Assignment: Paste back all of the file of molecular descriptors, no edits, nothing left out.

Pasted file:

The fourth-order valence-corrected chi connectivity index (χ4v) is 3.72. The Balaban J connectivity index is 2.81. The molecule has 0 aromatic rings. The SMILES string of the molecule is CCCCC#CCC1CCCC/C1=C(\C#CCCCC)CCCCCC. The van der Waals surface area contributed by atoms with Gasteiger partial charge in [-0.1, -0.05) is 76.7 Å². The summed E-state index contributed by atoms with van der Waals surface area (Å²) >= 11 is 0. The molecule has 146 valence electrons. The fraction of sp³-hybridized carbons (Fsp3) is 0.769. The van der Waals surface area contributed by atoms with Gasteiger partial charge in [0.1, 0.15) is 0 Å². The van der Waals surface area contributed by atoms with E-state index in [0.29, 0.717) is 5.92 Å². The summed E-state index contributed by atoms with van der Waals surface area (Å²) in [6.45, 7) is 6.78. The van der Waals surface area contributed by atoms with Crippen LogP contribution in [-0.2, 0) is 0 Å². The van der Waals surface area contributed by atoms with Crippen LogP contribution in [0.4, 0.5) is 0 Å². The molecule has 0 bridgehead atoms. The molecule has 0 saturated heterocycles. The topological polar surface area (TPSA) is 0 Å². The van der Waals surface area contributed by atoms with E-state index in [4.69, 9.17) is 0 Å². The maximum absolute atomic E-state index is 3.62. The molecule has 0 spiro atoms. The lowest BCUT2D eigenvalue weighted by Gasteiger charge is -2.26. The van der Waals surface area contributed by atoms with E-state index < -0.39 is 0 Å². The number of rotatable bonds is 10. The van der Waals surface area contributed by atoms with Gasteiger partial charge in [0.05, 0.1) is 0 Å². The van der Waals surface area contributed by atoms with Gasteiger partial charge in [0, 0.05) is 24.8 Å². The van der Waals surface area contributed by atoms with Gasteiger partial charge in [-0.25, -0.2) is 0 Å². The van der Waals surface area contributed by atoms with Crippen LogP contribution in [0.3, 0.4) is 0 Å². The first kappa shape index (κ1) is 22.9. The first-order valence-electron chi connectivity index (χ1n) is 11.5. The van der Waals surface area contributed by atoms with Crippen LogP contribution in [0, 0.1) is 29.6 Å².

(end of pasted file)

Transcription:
The fourth-order valence-corrected chi connectivity index (χ4v) is 3.72. The Balaban J connectivity index is 2.81. The molecule has 0 aromatic rings. The SMILES string of the molecule is CCCCC#CCC1CCCC/C1=C(\C#CCCCC)CCCCCC. The van der Waals surface area contributed by atoms with Gasteiger partial charge in [-0.1, -0.05) is 76.7 Å². The summed E-state index contributed by atoms with van der Waals surface area (Å²) >= 11 is 0. The molecule has 146 valence electrons. The fraction of sp³-hybridized carbons (Fsp3) is 0.769. The van der Waals surface area contributed by atoms with Gasteiger partial charge in [0.1, 0.15) is 0 Å². The van der Waals surface area contributed by atoms with E-state index in [0.29, 0.717) is 5.92 Å². The summed E-state index contributed by atoms with van der Waals surface area (Å²) in [6.45, 7) is 6.78. The van der Waals surface area contributed by atoms with Crippen LogP contribution in [-0.2, 0) is 0 Å². The van der Waals surface area contributed by atoms with Crippen LogP contribution in [0.4, 0.5) is 0 Å². The molecule has 0 bridgehead atoms. The molecule has 0 saturated heterocycles. The topological polar surface area (TPSA) is 0 Å². The van der Waals surface area contributed by atoms with E-state index in [4.69, 9.17) is 0 Å². The maximum absolute atomic E-state index is 3.62. The molecule has 0 spiro atoms. The lowest BCUT2D eigenvalue weighted by Gasteiger charge is -2.26. The van der Waals surface area contributed by atoms with E-state index < -0.39 is 0 Å². The number of rotatable bonds is 10. The van der Waals surface area contributed by atoms with Gasteiger partial charge in [0.05, 0.1) is 0 Å². The van der Waals surface area contributed by atoms with Gasteiger partial charge in [0, 0.05) is 24.8 Å². The van der Waals surface area contributed by atoms with Gasteiger partial charge in [-0.25, -0.2) is 0 Å². The van der Waals surface area contributed by atoms with Crippen LogP contribution in [0.3, 0.4) is 0 Å². The first kappa shape index (κ1) is 22.9. The first-order valence-electron chi connectivity index (χ1n) is 11.5. The van der Waals surface area contributed by atoms with Crippen LogP contribution in [0, 0.1) is 29.6 Å².